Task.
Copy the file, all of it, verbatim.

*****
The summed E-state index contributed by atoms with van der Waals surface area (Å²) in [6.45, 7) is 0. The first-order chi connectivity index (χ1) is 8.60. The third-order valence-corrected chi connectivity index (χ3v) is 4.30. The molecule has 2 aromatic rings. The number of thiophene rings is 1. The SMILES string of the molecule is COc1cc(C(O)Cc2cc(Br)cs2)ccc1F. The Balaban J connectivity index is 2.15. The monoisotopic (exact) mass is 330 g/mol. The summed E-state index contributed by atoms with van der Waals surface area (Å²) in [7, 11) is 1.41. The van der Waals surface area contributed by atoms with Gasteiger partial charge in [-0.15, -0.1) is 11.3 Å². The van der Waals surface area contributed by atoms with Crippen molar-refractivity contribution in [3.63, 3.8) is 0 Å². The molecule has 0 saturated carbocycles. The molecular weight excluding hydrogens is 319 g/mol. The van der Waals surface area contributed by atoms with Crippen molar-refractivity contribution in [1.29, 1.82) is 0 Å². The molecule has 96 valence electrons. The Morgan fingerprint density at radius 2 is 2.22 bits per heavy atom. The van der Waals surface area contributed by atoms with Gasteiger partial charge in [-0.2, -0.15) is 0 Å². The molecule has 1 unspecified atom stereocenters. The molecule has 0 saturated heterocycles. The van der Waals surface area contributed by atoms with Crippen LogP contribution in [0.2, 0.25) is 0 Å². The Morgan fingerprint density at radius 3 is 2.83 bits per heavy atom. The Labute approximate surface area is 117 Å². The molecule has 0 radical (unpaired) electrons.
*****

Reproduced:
The summed E-state index contributed by atoms with van der Waals surface area (Å²) in [6.45, 7) is 0. The first-order chi connectivity index (χ1) is 8.60. The third-order valence-corrected chi connectivity index (χ3v) is 4.30. The molecule has 2 aromatic rings. The number of thiophene rings is 1. The SMILES string of the molecule is COc1cc(C(O)Cc2cc(Br)cs2)ccc1F. The Balaban J connectivity index is 2.15. The monoisotopic (exact) mass is 330 g/mol. The summed E-state index contributed by atoms with van der Waals surface area (Å²) in [7, 11) is 1.41. The van der Waals surface area contributed by atoms with Gasteiger partial charge in [-0.15, -0.1) is 11.3 Å². The van der Waals surface area contributed by atoms with Crippen molar-refractivity contribution in [3.63, 3.8) is 0 Å². The molecule has 0 saturated carbocycles. The molecular weight excluding hydrogens is 319 g/mol. The van der Waals surface area contributed by atoms with Crippen molar-refractivity contribution in [1.29, 1.82) is 0 Å². The molecule has 96 valence electrons. The Morgan fingerprint density at radius 2 is 2.22 bits per heavy atom. The van der Waals surface area contributed by atoms with Gasteiger partial charge in [-0.2, -0.15) is 0 Å². The molecule has 1 unspecified atom stereocenters. The molecule has 0 saturated heterocycles. The van der Waals surface area contributed by atoms with Crippen LogP contribution in [0.2, 0.25) is 0 Å². The Morgan fingerprint density at radius 3 is 2.83 bits per heavy atom. The Labute approximate surface area is 117 Å². The molecule has 0 radical (unpaired) electrons.